Physician, teacher, ‘Hawk for Life’ | University of Maryland Eastern Shore Marketing Retarget Pixel

Physician, teacher, ‘Hawk for Life’

  • 2000 alumna focuses on children’s health & wellness

    Thursday, March 18, 2021
    Dr. Tabitha Jones-McKnight

    Dr. Tabitha I. Jones-McKnight is a second-generation UMES alumna who today is a pediatrician in Ohio, where she also teaches the next generation of doctors about to enter a profession forever changed by the COVID19 pandemic. 

    A working mother, she gravitated to study science as a child. When Jones-McKnight was a teen, her mother received a kidney transplant and that family health challenge set her on a path to study medicine. 

    “One of the reasons I chose UMES … was the smaller class sizes as compared to some of the larger universities I had visited,” she said. “Attending the University of Maryland Eastern Shore was an excellent choice … as it gave me the opportunity to learn how to navigate college life as a young adult and coursework.” 

    “There was also the UMES-University of Maryland (Baltimore) Honors Program for individuals planning to attend medical school,” she said.  “I was able to learn from instructors who genuinely cared about the success of students.  Professors were always willing to take extra time to review concepts and answer questions whether course related or career related.” 

    How did UMES prepare you for your career?

    “It provided me with many opportunities, including the opportunity to tutor others in the sciences.  I realized I enjoy teaching and helping others learn important concepts, which helps me now in my teaching roles.  Thanks to the rigorous preparation for scientific presentations at professional conferences, under the guidance of Dr. Kelly Mack, I learned how to prepare for scientific presentations and lectures.”

    “As a physician, I communicate with caregivers and parents of children I see (daily).  All of the interactions I had at UMES helped to lay the foundation for the many roles I have today.” 

    What would you tell high school students weighing their higher education options?

    “Choosing a historically black institution was a great experience for me.  I not only gained knowledge and skills essential to what I do today, I also have been able to maintain some of the friendships and acquaintances formed while at the University.”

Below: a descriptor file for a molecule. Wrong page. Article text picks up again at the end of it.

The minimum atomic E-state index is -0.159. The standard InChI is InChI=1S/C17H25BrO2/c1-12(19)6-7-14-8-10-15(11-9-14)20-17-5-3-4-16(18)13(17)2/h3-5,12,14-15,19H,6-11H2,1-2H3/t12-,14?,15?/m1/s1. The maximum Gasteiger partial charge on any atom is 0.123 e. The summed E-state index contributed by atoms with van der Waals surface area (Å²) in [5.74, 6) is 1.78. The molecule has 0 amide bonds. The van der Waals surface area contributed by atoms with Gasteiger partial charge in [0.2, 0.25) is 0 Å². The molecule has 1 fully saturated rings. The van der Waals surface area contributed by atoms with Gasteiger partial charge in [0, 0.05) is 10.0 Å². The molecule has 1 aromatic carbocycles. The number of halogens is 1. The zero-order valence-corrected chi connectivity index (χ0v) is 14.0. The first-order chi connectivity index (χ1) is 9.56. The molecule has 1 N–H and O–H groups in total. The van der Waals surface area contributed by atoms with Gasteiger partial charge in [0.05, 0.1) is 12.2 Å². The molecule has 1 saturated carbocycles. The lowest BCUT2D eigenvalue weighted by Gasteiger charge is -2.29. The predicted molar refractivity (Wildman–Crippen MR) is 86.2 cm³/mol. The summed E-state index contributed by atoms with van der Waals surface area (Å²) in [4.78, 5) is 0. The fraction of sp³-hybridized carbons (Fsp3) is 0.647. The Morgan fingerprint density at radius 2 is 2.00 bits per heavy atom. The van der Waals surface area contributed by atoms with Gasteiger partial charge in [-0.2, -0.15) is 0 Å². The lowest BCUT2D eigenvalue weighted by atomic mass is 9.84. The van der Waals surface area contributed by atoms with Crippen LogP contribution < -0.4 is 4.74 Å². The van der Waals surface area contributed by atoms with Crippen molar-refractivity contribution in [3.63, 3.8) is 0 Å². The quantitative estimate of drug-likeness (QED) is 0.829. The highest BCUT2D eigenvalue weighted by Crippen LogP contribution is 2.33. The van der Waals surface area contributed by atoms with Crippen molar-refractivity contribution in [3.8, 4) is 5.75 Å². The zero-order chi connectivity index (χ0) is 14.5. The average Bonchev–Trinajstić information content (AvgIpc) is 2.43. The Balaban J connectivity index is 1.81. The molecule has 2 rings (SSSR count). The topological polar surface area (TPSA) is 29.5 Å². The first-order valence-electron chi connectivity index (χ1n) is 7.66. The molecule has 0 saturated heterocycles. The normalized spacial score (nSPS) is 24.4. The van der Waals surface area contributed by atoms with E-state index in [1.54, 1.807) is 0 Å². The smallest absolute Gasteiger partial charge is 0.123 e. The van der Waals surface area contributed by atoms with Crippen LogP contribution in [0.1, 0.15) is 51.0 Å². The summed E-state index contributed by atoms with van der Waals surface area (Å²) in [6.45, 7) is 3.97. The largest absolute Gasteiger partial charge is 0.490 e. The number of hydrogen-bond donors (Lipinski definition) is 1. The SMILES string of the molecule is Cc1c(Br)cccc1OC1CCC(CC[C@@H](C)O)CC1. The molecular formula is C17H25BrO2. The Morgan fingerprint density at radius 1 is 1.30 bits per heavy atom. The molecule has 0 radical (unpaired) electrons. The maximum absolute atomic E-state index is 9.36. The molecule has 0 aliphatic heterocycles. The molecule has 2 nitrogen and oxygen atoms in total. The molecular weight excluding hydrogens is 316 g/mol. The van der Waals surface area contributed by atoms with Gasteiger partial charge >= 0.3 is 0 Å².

“It is important the school you choose has professors who are invested in your success and offers opportunities that will help you grow professionally.” 

    “It may not always be easy, but if you put in the work - the time studying in the library when everyone else is on the Yard, going to (faculty) office hours to ask questions, taking advantage of study and review sessions offered by professors for the class - you can achieve all that you imagine and more.” 

    The pandemic has brought “health disparities” into everyday conversation. What does it look like from the front lines?

    “Some that I have encountered are … infant mortality and safe sleep, asthma and nutrition in minority children.  It is important for parents and caregivers to receive the education about safe sleep … before the baby is born, and that those messages continue to be discussed after the baby comes home.  We have to build trust and understanding of why it is important … for anyone who is going to be caring for a child to be educated on what a safe sleep environment looks like and ensure there is a safe space for an infant to sleep in every environment where they are going to be cared for.”  

    “Having access to a crib, a bassinet, or a pack n' play is important for a caregiver to have the means to create a safe sleep environment.  Eliminating those barriers to access is vital.” 

    “I have also seen children impacted more severely by asthma due to environmental triggers.  Minority children may be living in public housing, exposed to secondhand smoke that does not necessarily come from inside their unit, which can contribute to asthma flares and exacerbations. Many parents do not have the option or finances to relocate - or seek other housing to reduce exposure to these triggers.” 

    “Minority children (also) have been disproportionately affected by being overweight and obesity, which has its early beginnings in infancy.  Nutritionally, infants are often started on baby foods too early, offered juices too early and in excess, and are less likely to be fed mother's milk for long.” 

    “More education is needed in many communities on the benefits of consuming mother's milk or human milk, along with environmental and community efforts to support families who want to.”